According to reports, customers at Whole Foods who agree to jump through a bunch of hoops, including sending imagery of their palms to the Amazon Mothership, will have the ability to walk right out of the store with their groceries without ever having to pull out their wallet.
Amazon has been talking about the technology for several years now, testing it out in a few key stores where the clientele are apparently much more receptive than average to its mark-of-the-beast implications. Now, it is reportedly ready for prime time, at least in the Golden State.
"Customers can set up Amazon One by registering their palm print using a kiosk or at a point-of-sale station at participating stores," reported The Verge. "To register, you need to provide a payment card and phone number, agree to Amazon's terms of service, and share an image of your palms."
"Once completed, you can take items to checkout and not have to take out your wallet – or even your phone. A hover of your hand over the device is all that's needed to pay and leave."
Not everyone is thrilled with Amazon's technological encroachments, which are almost always branded in terms of "convenience." Many worry that Amazon is prying into every aspect of its customers' lives, including their unique handprints.
Last year, a group of senators, including Amy Klobuchar (D-Minn.), Bill Cassidy (R-La.), and Jon Ossoff (D-Ga.), sent a letter to Amazon CEO Andy Jassy requesting further information about how the company is able to scan palm prints and use them for payment purposes.
These senators also want to know what Amazon is planning to do with all this additional data collection, including the prospect that the corporate behemoth will use it to expand the scope of how it blasts customers with targeted advertising.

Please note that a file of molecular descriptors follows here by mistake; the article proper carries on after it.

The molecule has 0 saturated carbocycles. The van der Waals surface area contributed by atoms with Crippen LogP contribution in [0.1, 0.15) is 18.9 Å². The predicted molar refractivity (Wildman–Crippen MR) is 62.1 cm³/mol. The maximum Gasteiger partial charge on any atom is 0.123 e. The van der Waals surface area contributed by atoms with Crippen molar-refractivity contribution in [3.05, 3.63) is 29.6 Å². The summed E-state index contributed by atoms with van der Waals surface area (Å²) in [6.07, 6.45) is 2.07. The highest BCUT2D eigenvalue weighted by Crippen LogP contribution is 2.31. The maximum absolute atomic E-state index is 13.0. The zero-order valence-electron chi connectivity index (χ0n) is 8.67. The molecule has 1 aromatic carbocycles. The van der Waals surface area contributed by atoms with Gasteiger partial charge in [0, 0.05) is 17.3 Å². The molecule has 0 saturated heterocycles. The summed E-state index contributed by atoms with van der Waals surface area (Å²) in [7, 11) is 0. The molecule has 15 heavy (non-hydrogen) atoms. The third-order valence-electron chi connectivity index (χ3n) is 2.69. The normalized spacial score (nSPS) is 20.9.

"Amazon's expansion of biometric data collection through Amazon One raises serious questions about Amazon's plans for this data and its respect for user privacy, including about how Amazon may use the data for advertising and tracking purposes," the letter reads.
At the very least, it is obvious that Amazon is using its new Amazon One system to phase out cash and convert the world to cashless living "where a customer's body is becoming a transactional tool," according to Zero Hedge.
As Amazon absorbs increasingly more companies and expands its control over every element of society and commerce, we can expect a whole lot more invasion of privacy – including at the grocery store.
"One day in the future the police will stop your car on the highway and say, you just committed a traffic violation," wrote a commenter in response to this news.
"You will say 'no I did not' they will then forcefully hold your hand to an app that confirms you admitted to violating a traffic law and off to jail you will go. The private (for profit) prison will be happy to take you in."
Another wrote that she saw the cashless payment system at a Whole Foods store and asked the checkout clerk about it.
"I said I wasn't into that stuff and she agreed," this person added. "I said we are getting close to Revelation 13 and she agreed."
More of the latest news about Amazon and the ever-expanding reach of its corporate tentacles can be found at JeffBezosWatch.com.
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